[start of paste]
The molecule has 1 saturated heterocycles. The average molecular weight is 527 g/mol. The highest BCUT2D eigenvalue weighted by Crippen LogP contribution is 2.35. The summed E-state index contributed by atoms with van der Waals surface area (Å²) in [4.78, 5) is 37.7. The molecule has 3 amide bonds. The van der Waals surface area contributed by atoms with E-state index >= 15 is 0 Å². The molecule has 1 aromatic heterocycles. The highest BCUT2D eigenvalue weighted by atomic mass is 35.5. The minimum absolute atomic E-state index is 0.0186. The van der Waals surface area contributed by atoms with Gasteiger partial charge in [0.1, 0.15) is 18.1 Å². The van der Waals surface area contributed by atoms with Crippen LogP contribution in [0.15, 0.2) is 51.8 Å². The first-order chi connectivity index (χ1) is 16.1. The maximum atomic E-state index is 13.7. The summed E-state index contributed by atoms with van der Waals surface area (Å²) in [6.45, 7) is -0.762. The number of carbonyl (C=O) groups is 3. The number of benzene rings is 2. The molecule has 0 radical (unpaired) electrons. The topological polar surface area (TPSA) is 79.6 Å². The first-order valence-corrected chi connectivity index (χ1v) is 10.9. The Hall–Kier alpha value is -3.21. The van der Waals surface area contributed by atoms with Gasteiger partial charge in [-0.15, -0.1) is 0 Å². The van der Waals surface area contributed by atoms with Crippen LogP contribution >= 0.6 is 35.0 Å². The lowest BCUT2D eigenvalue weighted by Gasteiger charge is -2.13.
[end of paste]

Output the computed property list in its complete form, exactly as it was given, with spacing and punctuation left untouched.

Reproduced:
The molecule has 1 saturated heterocycles. The average molecular weight is 527 g/mol. The highest BCUT2D eigenvalue weighted by Crippen LogP contribution is 2.35. The summed E-state index contributed by atoms with van der Waals surface area (Å²) in [4.78, 5) is 37.7. The molecule has 3 amide bonds. The van der Waals surface area contributed by atoms with E-state index >= 15 is 0 Å². The molecule has 1 aromatic heterocycles. The highest BCUT2D eigenvalue weighted by atomic mass is 35.5. The minimum absolute atomic E-state index is 0.0186. The van der Waals surface area contributed by atoms with Gasteiger partial charge in [0.1, 0.15) is 18.1 Å². The van der Waals surface area contributed by atoms with Crippen LogP contribution in [0.15, 0.2) is 51.8 Å². The first-order chi connectivity index (χ1) is 16.1. The maximum atomic E-state index is 13.7. The summed E-state index contributed by atoms with van der Waals surface area (Å²) in [6.45, 7) is -0.762. The number of carbonyl (C=O) groups is 3. The number of benzene rings is 2. The molecule has 0 radical (unpaired) electrons. The topological polar surface area (TPSA) is 79.6 Å². The first-order valence-corrected chi connectivity index (χ1v) is 10.9. The Hall–Kier alpha value is -3.21. The van der Waals surface area contributed by atoms with Gasteiger partial charge in [-0.15, -0.1) is 0 Å². The van der Waals surface area contributed by atoms with Crippen LogP contribution >= 0.6 is 35.0 Å². The lowest BCUT2D eigenvalue weighted by Gasteiger charge is -2.13.